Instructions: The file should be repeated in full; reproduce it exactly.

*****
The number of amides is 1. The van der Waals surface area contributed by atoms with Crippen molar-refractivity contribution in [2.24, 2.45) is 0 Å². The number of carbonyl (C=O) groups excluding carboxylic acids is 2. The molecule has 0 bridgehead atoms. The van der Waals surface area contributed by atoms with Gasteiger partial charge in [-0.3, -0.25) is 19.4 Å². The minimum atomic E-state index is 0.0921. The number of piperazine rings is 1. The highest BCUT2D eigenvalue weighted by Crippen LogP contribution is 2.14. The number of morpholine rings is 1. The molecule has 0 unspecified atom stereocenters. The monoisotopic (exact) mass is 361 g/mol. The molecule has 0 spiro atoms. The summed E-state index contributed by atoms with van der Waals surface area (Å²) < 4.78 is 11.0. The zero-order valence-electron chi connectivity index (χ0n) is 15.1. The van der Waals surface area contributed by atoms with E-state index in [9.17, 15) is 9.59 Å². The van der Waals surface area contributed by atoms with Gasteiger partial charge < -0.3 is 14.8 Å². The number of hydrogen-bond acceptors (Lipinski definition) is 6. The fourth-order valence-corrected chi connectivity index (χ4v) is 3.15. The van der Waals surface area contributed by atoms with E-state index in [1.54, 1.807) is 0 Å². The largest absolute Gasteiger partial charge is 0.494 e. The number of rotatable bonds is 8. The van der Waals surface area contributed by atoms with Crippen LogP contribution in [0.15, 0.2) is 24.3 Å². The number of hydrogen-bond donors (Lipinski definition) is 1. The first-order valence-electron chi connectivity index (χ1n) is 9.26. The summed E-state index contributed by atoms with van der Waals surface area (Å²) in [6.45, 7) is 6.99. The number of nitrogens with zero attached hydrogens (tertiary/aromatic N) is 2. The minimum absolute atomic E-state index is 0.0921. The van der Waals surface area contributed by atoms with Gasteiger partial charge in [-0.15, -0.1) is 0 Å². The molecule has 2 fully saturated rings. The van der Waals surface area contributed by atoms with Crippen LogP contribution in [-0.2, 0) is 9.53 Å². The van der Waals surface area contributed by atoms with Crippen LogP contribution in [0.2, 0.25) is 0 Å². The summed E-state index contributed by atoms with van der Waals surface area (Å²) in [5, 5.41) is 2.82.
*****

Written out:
The number of amides is 1. The van der Waals surface area contributed by atoms with Crippen molar-refractivity contribution in [2.24, 2.45) is 0 Å². The number of carbonyl (C=O) groups excluding carboxylic acids is 2. The molecule has 0 bridgehead atoms. The van der Waals surface area contributed by atoms with Gasteiger partial charge in [-0.3, -0.25) is 19.4 Å². The minimum atomic E-state index is 0.0921. The number of piperazine rings is 1. The highest BCUT2D eigenvalue weighted by Crippen LogP contribution is 2.14. The number of morpholine rings is 1. The molecule has 0 unspecified atom stereocenters. The monoisotopic (exact) mass is 361 g/mol. The molecule has 0 spiro atoms. The summed E-state index contributed by atoms with van der Waals surface area (Å²) < 4.78 is 11.0. The zero-order valence-electron chi connectivity index (χ0n) is 15.1. The van der Waals surface area contributed by atoms with E-state index in [9.17, 15) is 9.59 Å². The van der Waals surface area contributed by atoms with Gasteiger partial charge < -0.3 is 14.8 Å². The number of hydrogen-bond acceptors (Lipinski definition) is 6. The fourth-order valence-corrected chi connectivity index (χ4v) is 3.15. The van der Waals surface area contributed by atoms with E-state index in [1.54, 1.807) is 0 Å². The largest absolute Gasteiger partial charge is 0.494 e. The number of rotatable bonds is 8. The van der Waals surface area contributed by atoms with Crippen LogP contribution in [0.15, 0.2) is 24.3 Å². The number of hydrogen-bond donors (Lipinski definition) is 1. The first-order valence-electron chi connectivity index (χ1n) is 9.26. The summed E-state index contributed by atoms with van der Waals surface area (Å²) in [6.45, 7) is 6.99. The number of nitrogens with zero attached hydrogens (tertiary/aromatic N) is 2. The minimum absolute atomic E-state index is 0.0921. The van der Waals surface area contributed by atoms with Gasteiger partial charge in [-0.15, -0.1) is 0 Å². The molecule has 2 fully saturated rings. The van der Waals surface area contributed by atoms with Crippen LogP contribution in [-0.2, 0) is 9.53 Å². The van der Waals surface area contributed by atoms with Crippen LogP contribution in [0.2, 0.25) is 0 Å². The summed E-state index contributed by atoms with van der Waals surface area (Å²) in [5, 5.41) is 2.82.